Processes for translators: keeping track of clients and rates

In my most recent post: Why should freelance translators spend some time standardizing their processes? I discussed briefly the value of having some standardized processes to free up brain space and time to do the things you love, such as translating. I will not go into too much detail on that at this point, but feel free to read the post if you are interested.

The aim of this particular process is to ensure that you keep track of your clients and rates. If you are a beginner translator, you may not be feeling the need for such a process just yet, but this is the ideal time to begin.

Over the years as a freelance translator, you will work with many clients and for varying periods. Some will get on board at the beginning of your career and stay with you for many years; others will hire you for one-off projects, and some of these seemingly “one-off” projects will come back after a few years with a new project. Keeping track of who they are and how much you charged them for your last project with them is crucial to your business development.

Here are the two main reasons why:

  • Consistency and opportunities for increasing rates

Needless to say, even if you start out with the same rate, you will have different rates for these clients over time. Your rates will hopefully increase as your experience increases and you become more knowledgeable about the market. You can charge more from new clients coming on board now than for clients who have been with you from the beginning and paid your initial lower rate. In addition, you will have varying degrees of success in your negotiations with other clients, which will mean different rates as well. If you keep track of how much each client paid you for your most recent project with them, whenever a client comes back requesting a quote, all you have to do is quickly check your spreadsheet and you know what your negotiated rate with that client was. This information enables you to provide a quick quote, or start negotiating a new rate from your first reply.

Furthermore, as I mentioned before, some clients will disappear for a few years and come back unexpectedly with a large project. In such cases, it is handy to know how much you charged back then, so that you can decide, before they ask, whether you need to charge them more or not. Also, you may have charged them a higher rate at the time than what most of your clients are paying now, e.g. because they are a direct client and you are currently working predominantly with agencies, and if you just go ahead and charge your must current rate, you may waste an opportunity to earn more for that job.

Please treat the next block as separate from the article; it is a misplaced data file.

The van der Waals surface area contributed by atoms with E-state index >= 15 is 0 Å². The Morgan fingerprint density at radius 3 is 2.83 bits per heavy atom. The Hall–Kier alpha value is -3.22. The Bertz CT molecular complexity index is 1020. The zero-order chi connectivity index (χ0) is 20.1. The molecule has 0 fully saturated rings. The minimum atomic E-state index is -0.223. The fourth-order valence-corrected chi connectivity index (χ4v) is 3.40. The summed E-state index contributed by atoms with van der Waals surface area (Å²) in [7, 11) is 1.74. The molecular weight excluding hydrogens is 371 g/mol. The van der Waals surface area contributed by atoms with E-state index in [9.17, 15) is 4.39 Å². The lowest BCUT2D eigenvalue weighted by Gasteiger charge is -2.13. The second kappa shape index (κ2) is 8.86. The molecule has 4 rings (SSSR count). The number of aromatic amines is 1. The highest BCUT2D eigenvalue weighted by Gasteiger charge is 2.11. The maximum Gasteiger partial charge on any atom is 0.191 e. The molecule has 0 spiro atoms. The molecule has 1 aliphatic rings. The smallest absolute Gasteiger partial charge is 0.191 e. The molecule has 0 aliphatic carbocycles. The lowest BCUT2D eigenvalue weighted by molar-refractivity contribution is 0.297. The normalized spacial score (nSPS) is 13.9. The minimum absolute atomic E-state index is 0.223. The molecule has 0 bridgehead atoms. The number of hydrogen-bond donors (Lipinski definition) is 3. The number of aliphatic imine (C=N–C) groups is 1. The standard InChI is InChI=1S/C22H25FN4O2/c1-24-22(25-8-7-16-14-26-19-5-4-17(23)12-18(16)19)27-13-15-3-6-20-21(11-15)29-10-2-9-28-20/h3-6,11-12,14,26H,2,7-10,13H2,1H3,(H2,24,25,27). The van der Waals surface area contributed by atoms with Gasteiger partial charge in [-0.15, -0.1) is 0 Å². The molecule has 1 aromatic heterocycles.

Conversely, if your rates are much higher now, when a client comes back to you after a few years expecting your original rate, you are able to decide whether to go with the original rate, increase your rate slightly so as not to scare them, or gently let them know your current rate. Many clients will agree a project with you assuming your original rate, without even asking for a quote, so you are better off always making sure the rates that you are charging for a particular project are clearly stated in every case. Again, in any case, not having to go back through your files to try to find how much you charged originally is extremely handy.

  • You have a ready-made list of leads

Sometimes we work with clients, they come and go, and over the years, we forget to check when we last worked for them. This will not happen in the beginning of your career, but after a few years, you will see that you actually forget certain clients, because you were busy with other projects.